Infractions of Sexual Harassment See 78 Per Cent Increase at Concordia
After a Winter of Sexual Misconduct Allegations, Office of Rights and Responsibilities Sees Hike in Complaints
After allegations of sexual misconduct from Concordia’s creative writing program and philosophy department rocked the university this winter, the school has reported a hike in complaints of sexual assault and sexual harassment.
This article has been updated to reflect an interview with Concordia Spokesperson Mary-Jo Barr.
Sexual harassment infractions saw a 78 per cent hike in comparison to the 2016-2017 school-year. 35 infractions were also noted for “sexual violence and sexual assault.”
In the 2016-2017 school-year, 23 infractions of sexual harassment were brought to Concordia’s Office of Rights and Responsibilities—the office that enforces the school’s code of rights and responsibilities while dealing with complaints of harassment and sexual violence on campus.
The following school-year, the office received 76 infractions of a sexual nature. 35 infractions received were for “sexual violence and sexual assault,” while 41 were received for sexual harassment. Sexual assault infractions were not listed in the 2016-2017 report because prior to 2017 the category of sexual violence and sexual assault did not exist, meaning complaints of that nature were rolled into other categories.
Out those 76 infractions, 37 cases were opened for infractions of a sexual nature, meaning the office investigated the situation and reviewed all the evidence provided to them. When a case is opened the office can also take action when necessary against a community member accused of sexual harassment or assault.
The most recent report also noted that 23 consultations were provided for sexual harassment while 16 consultations were provided for sexual violence and sexual assault infractions. Under the code of rights and responsibilities, the complainant can receive information and guidance through consultation, but not ongoing service with an investigation or reprisals against an accused.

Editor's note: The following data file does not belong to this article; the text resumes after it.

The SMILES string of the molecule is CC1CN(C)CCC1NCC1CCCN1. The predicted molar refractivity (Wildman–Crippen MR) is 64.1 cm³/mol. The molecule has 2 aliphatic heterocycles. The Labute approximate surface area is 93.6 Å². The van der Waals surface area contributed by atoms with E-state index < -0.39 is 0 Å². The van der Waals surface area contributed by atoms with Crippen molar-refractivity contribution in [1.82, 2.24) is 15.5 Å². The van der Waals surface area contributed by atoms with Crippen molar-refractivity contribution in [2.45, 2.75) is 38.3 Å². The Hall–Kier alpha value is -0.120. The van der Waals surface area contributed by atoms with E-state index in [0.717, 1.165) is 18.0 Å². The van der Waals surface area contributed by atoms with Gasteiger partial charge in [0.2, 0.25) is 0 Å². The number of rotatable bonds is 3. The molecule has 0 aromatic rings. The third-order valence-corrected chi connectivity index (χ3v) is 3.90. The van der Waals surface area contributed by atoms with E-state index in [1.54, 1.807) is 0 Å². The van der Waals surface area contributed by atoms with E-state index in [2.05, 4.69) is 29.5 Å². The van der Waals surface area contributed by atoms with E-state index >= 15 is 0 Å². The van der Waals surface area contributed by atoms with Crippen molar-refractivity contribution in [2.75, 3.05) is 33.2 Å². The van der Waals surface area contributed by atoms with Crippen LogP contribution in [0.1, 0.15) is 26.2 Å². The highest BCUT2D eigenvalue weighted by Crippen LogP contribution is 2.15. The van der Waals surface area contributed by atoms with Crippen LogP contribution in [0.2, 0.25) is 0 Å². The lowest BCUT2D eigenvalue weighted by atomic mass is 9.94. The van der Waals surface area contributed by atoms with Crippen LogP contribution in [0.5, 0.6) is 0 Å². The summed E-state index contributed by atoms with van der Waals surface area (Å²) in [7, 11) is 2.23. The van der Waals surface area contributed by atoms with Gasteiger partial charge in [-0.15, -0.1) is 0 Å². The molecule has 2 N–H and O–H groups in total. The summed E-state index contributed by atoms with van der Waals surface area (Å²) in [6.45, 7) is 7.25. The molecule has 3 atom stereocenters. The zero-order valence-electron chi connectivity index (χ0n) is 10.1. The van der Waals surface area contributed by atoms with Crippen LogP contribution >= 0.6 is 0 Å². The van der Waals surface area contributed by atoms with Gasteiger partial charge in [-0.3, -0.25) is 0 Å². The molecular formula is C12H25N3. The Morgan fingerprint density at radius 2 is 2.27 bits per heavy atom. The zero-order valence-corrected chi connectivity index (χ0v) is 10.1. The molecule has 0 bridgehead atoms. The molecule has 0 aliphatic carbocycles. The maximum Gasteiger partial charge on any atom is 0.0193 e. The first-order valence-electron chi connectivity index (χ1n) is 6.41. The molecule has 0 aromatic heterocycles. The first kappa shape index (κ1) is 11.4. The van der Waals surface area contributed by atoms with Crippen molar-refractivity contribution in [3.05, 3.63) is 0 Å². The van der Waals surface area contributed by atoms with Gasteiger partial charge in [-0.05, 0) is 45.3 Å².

The ORR saw a spike in activity in January, February and March of 2018, when Concordia’s Task Force on Sexual Misconduct was beginning to respond to allegations of sexual misconduct from Concordia’s creative writing program. Part of their strategy involved encouraging students to visit their office to file complaints or provide them with information that could be useful to investigations.
Allegations of sexual violence first emerged out of Concordia’s creative writing program in January of 2018. The CBC later revealed that professors David McGimpsey and Jon Paul Fiorentino were at the center of a third-party investigation, the results of which remain confidential. In April similar allegations of sexual misconduct in the philosophy department also spread through the Concordia community.
- Concordia Graduate Accuses English Professors of Sexual Harassment, Abuse of Power
- Concordia Students, Staff Invited to Join Task Force on Sexual Misconduct
- Former Student Files Human Rights Case Against Concordia
- After Sexual Violence Complaints, Concordia Looks to Address Rape Culture
As part of the office of rights and responsibilities yearly report, the hike in sexual violence infractions was discussed at yesterday’s board of governors meeting. Interim Director Lisa White explained that for one former student, the decision to report her complaint against a professor came as papers across the city starting writing about the allegations in Concordia’s creative writing program.
“[At first] she believed the professor would be protected by the university,” White said. “However after seeing news and activity surrounding allegations of sexual misconduct on campus she changed her mind and she came to the office, ready to file a formal complaint.”
“An investigation was undertaken by the dean [of the faculty], as is done for complaints against faculty,” White continued. “The teacher was suspended as a result. Once he returned there were subsequent incidents, and as a result he was ultimately terminated.”
White also noted the office has seen a 23 per cent increase in the number of consultations it has provided in comparison to last year.